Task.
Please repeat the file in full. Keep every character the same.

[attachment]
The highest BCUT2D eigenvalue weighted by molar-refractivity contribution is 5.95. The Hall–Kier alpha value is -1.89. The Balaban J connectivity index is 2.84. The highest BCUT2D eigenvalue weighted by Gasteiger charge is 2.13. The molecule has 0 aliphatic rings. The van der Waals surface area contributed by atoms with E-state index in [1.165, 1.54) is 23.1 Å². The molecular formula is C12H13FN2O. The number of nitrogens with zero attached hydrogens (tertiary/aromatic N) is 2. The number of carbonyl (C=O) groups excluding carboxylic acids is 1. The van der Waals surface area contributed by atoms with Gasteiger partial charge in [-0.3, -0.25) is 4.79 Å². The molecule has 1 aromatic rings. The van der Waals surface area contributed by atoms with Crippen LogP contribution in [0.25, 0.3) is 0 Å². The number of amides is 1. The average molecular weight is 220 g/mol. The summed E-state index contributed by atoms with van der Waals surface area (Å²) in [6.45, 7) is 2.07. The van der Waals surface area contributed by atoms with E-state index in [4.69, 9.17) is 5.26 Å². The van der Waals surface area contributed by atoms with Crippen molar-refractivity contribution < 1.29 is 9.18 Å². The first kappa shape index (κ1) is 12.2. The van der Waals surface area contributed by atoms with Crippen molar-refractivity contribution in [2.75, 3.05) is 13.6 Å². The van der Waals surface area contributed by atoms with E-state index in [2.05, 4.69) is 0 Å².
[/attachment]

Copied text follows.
The highest BCUT2D eigenvalue weighted by molar-refractivity contribution is 5.95. The Hall–Kier alpha value is -1.89. The Balaban J connectivity index is 2.84. The highest BCUT2D eigenvalue weighted by Gasteiger charge is 2.13. The molecule has 0 aliphatic rings. The van der Waals surface area contributed by atoms with E-state index in [1.165, 1.54) is 23.1 Å². The molecular formula is C12H13FN2O. The number of nitrogens with zero attached hydrogens (tertiary/aromatic N) is 2. The number of carbonyl (C=O) groups excluding carboxylic acids is 1. The van der Waals surface area contributed by atoms with Gasteiger partial charge in [-0.3, -0.25) is 4.79 Å². The molecule has 1 aromatic rings. The van der Waals surface area contributed by atoms with Crippen LogP contribution in [0.25, 0.3) is 0 Å². The number of amides is 1. The average molecular weight is 220 g/mol. The summed E-state index contributed by atoms with van der Waals surface area (Å²) in [6.45, 7) is 2.07. The van der Waals surface area contributed by atoms with E-state index in [4.69, 9.17) is 5.26 Å². The van der Waals surface area contributed by atoms with Crippen molar-refractivity contribution < 1.29 is 9.18 Å². The first kappa shape index (κ1) is 12.2. The van der Waals surface area contributed by atoms with Crippen molar-refractivity contribution in [2.75, 3.05) is 13.6 Å². The van der Waals surface area contributed by atoms with E-state index in [2.05, 4.69) is 0 Å².